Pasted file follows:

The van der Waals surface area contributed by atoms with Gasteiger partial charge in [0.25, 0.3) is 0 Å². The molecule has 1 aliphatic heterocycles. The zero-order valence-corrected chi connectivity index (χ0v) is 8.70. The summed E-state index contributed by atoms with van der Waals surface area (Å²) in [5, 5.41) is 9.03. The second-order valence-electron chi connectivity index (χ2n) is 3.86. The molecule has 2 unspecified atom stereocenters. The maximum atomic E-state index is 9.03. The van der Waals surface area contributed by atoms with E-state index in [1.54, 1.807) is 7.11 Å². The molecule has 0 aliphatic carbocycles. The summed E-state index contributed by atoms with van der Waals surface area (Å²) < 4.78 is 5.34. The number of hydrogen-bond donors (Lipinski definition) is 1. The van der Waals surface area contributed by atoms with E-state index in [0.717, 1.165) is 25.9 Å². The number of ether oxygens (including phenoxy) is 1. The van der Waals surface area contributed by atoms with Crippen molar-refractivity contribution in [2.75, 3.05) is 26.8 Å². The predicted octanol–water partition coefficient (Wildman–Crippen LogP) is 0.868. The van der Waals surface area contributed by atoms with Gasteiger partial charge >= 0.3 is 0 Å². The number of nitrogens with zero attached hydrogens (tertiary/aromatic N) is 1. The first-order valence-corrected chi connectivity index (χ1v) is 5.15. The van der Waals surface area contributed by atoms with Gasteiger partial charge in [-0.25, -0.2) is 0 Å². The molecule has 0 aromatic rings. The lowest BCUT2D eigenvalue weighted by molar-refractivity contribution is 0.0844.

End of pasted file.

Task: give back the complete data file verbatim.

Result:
The van der Waals surface area contributed by atoms with Gasteiger partial charge in [0.25, 0.3) is 0 Å². The molecule has 1 aliphatic heterocycles. The zero-order valence-corrected chi connectivity index (χ0v) is 8.70. The summed E-state index contributed by atoms with van der Waals surface area (Å²) in [5, 5.41) is 9.03. The second-order valence-electron chi connectivity index (χ2n) is 3.86. The molecule has 2 unspecified atom stereocenters. The maximum atomic E-state index is 9.03. The van der Waals surface area contributed by atoms with E-state index in [1.54, 1.807) is 7.11 Å². The molecule has 0 aliphatic carbocycles. The summed E-state index contributed by atoms with van der Waals surface area (Å²) < 4.78 is 5.34. The number of hydrogen-bond donors (Lipinski definition) is 1. The van der Waals surface area contributed by atoms with E-state index in [0.717, 1.165) is 25.9 Å². The number of ether oxygens (including phenoxy) is 1. The van der Waals surface area contributed by atoms with Crippen molar-refractivity contribution in [2.75, 3.05) is 26.8 Å². The predicted octanol–water partition coefficient (Wildman–Crippen LogP) is 0.868. The van der Waals surface area contributed by atoms with Gasteiger partial charge >= 0.3 is 0 Å². The number of nitrogens with zero attached hydrogens (tertiary/aromatic N) is 1. The first-order valence-corrected chi connectivity index (χ1v) is 5.15. The van der Waals surface area contributed by atoms with Gasteiger partial charge in [-0.25, -0.2) is 0 Å². The molecule has 0 aromatic rings. The lowest BCUT2D eigenvalue weighted by molar-refractivity contribution is 0.0844.